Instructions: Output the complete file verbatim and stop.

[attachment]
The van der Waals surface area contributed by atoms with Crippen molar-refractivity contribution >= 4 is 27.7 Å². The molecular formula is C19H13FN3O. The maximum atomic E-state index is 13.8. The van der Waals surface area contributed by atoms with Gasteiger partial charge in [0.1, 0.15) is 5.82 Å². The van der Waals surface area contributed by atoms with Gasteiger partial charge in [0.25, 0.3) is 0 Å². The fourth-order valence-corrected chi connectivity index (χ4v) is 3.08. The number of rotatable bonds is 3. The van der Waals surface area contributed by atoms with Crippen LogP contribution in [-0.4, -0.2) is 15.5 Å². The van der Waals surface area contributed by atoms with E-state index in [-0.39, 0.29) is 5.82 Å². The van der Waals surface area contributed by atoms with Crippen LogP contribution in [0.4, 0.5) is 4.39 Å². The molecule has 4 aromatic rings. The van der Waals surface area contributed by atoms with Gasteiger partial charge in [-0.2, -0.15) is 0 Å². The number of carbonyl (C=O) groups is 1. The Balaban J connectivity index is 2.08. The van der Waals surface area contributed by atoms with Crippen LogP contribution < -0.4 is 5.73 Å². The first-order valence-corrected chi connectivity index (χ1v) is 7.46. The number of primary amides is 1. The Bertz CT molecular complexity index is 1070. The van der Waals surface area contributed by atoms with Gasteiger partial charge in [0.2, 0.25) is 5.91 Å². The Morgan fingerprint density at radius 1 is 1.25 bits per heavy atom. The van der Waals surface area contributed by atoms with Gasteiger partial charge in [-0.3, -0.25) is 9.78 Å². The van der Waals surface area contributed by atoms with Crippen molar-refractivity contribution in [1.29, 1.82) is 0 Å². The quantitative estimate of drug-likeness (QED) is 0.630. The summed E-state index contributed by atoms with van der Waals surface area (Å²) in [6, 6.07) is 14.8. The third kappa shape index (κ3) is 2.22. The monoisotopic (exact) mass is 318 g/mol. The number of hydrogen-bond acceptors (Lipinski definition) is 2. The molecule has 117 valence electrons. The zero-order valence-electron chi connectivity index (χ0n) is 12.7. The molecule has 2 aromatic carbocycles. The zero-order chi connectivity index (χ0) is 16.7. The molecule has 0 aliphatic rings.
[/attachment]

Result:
The van der Waals surface area contributed by atoms with Crippen molar-refractivity contribution >= 4 is 27.7 Å². The molecular formula is C19H13FN3O. The maximum atomic E-state index is 13.8. The van der Waals surface area contributed by atoms with Gasteiger partial charge in [0.1, 0.15) is 5.82 Å². The van der Waals surface area contributed by atoms with Gasteiger partial charge in [0.25, 0.3) is 0 Å². The fourth-order valence-corrected chi connectivity index (χ4v) is 3.08. The number of rotatable bonds is 3. The van der Waals surface area contributed by atoms with Crippen LogP contribution in [-0.4, -0.2) is 15.5 Å². The van der Waals surface area contributed by atoms with E-state index in [-0.39, 0.29) is 5.82 Å². The van der Waals surface area contributed by atoms with Crippen LogP contribution in [0.4, 0.5) is 4.39 Å². The molecule has 4 aromatic rings. The van der Waals surface area contributed by atoms with Gasteiger partial charge in [-0.2, -0.15) is 0 Å². The number of carbonyl (C=O) groups is 1. The Balaban J connectivity index is 2.08. The van der Waals surface area contributed by atoms with Crippen LogP contribution < -0.4 is 5.73 Å². The first-order valence-corrected chi connectivity index (χ1v) is 7.46. The number of primary amides is 1. The Bertz CT molecular complexity index is 1070. The van der Waals surface area contributed by atoms with Gasteiger partial charge in [0.2, 0.25) is 5.91 Å². The Morgan fingerprint density at radius 1 is 1.25 bits per heavy atom. The van der Waals surface area contributed by atoms with Gasteiger partial charge in [-0.3, -0.25) is 9.78 Å². The van der Waals surface area contributed by atoms with Crippen molar-refractivity contribution in [1.29, 1.82) is 0 Å². The quantitative estimate of drug-likeness (QED) is 0.630. The summed E-state index contributed by atoms with van der Waals surface area (Å²) in [6, 6.07) is 14.8. The third kappa shape index (κ3) is 2.22. The monoisotopic (exact) mass is 318 g/mol. The number of hydrogen-bond acceptors (Lipinski definition) is 2. The molecule has 117 valence electrons. The zero-order valence-electron chi connectivity index (χ0n) is 12.7. The molecule has 2 aromatic carbocycles. The zero-order chi connectivity index (χ0) is 16.7. The molecule has 0 aliphatic rings.